A Rare Sight At Brigham Young University As Students Protest The Honor Code Office Students allege that the university is mistreating victims of sexual assault and harassment, especially women and LGBTQ students.
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A Rare Sight At Brigham Young University As Students Protest The Honor Code Office

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A Rare Sight At Brigham Young University As Students Protest The Honor Code Office

A Rare Sight At Brigham Young University As Students Protest The Honor Code Office

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AUDIE CORNISH, HOST:

Now to Utah and Brigham Young University, where students are protesting that school's strict honor code. They say the administration has used the code against victims of sexual assault or harassment. And some victims claim they've been punished for reporting their own sexual assaults. Daysha Eaton of member station KUER reports from Provo.

DAYSHA EATON, BYLINE: Brigham Young University isn't known for its protests. The school, sponsored by the Church of Jesus Christ of Latter-day Saints, is known for students who adhere to Mormon teachings and a strict honor code, which regulates everything from beards to premarital sex. And this is a sound rarely heard on campus.

GRANT FRAZIER: If God forgives me, why can't you? God forgives me. Why can't you?

EATON: At the heart of the student protest are allegations that the university is mistreating victims of sexual assault and harassment, especially women and LGBTQ students. As a result, in 2016, the university separated the honor code office from the Title IX office, which ensures women's equal treatment on campus. Among those leading the recent protest was freshman Grant Frazier. He wants less punishment and more compassion.

FRAZIER: So the honor code, as many of you might know, was made by students for students. So it needs to be reformed by students. And...

EATON: Protesters have been supported by the BYU alumna who started the widely read Instagram page Honor Code Stories after her own experience with the code. Sidney Draughon flew in from New York and was received like a rock star.

UNIDENTIFIED CROWD: (Chanting) Sidney, Sidney, Sidney...

EATON: Now graduated, Draughon claims she was called into the Honor Code office at the end of her freshman year for an old photo and a tweet from high school. She was called in a second time during her senior year on another allegation, which delayed her diploma. She stood on a table between the law library and the student center.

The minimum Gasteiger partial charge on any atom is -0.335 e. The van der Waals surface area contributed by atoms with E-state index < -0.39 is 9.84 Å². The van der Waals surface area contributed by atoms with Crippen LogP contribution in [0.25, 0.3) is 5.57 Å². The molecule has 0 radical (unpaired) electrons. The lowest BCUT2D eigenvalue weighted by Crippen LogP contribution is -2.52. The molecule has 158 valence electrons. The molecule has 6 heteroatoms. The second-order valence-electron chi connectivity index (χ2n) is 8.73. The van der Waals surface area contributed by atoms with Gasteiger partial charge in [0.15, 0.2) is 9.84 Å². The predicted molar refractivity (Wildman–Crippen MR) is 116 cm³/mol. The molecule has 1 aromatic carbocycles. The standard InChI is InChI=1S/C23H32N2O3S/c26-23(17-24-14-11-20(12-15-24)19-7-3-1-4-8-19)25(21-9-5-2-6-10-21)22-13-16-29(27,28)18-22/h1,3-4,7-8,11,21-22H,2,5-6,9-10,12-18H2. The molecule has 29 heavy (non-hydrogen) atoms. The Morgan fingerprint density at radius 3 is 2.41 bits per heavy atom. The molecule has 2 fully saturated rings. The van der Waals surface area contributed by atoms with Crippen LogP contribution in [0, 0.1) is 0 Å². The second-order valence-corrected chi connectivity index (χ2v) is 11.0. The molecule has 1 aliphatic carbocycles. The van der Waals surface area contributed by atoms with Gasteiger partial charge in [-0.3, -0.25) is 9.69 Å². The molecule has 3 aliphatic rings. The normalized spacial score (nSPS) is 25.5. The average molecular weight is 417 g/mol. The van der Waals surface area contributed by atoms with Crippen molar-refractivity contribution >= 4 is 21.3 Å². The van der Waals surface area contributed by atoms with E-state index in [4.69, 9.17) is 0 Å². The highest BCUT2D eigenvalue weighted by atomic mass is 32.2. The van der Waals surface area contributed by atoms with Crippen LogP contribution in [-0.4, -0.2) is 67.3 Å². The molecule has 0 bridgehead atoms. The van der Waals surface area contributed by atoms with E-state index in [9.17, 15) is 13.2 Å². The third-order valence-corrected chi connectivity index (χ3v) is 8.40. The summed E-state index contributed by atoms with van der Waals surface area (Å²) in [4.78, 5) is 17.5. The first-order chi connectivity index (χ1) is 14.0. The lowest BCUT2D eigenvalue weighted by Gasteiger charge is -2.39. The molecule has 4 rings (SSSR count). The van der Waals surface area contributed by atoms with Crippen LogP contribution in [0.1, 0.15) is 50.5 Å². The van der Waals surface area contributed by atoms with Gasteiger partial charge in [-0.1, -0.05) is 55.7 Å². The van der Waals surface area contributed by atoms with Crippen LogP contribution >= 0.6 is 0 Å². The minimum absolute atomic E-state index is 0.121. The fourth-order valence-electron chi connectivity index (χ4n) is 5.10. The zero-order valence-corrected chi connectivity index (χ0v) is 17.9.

SIDNEY DRAUGHON: It's about all of you sharing your stories of hurt and feeling like you're rejected and feeling like you don't fit in at BYU. But I'm here to tell you that you do. And I don't care who you are.

(CHEERING)

EATON: But not everyone is so sympathetic. During a moment of silence to commemorate LGBTQ students who've been mistreated by the honor code office, 22-year-old Dayson Dimuni interrupted.

DAYSON DIMUNI: If you don't like the honor code, go to a different school.

EATON: Other students share those sentiments, like 25-year-old Mack Huntsman.

MACK HUNTSMAN: The majority of students are in favor of the honor code. I mean, that's - they chose to come to this university and then say that they're oppressing you - does not make a lot of sense.

EATON: But protest leader Grant Frazier says the school should be open to change, especially because of its affiliation with the Mormon church and what it teaches.

FRAZIER: We here at the university believe in the atonement. We believe in the Gospel. We think the honor code office has forgotten that. And it's our job to remind them, right?

(CHEERING)

FRAZIER: Yeah, yeah.

EATON: The director of the honor code office declined to be interviewed. But he said in a statement that the office has met with more than 200 concerned students, including those who organized the protest. He added that only about a dozen of the school's 33,000 students are expelled each year due to honor code violations. For NPR News, I'm Daysha Eaton in Provo, Utah.

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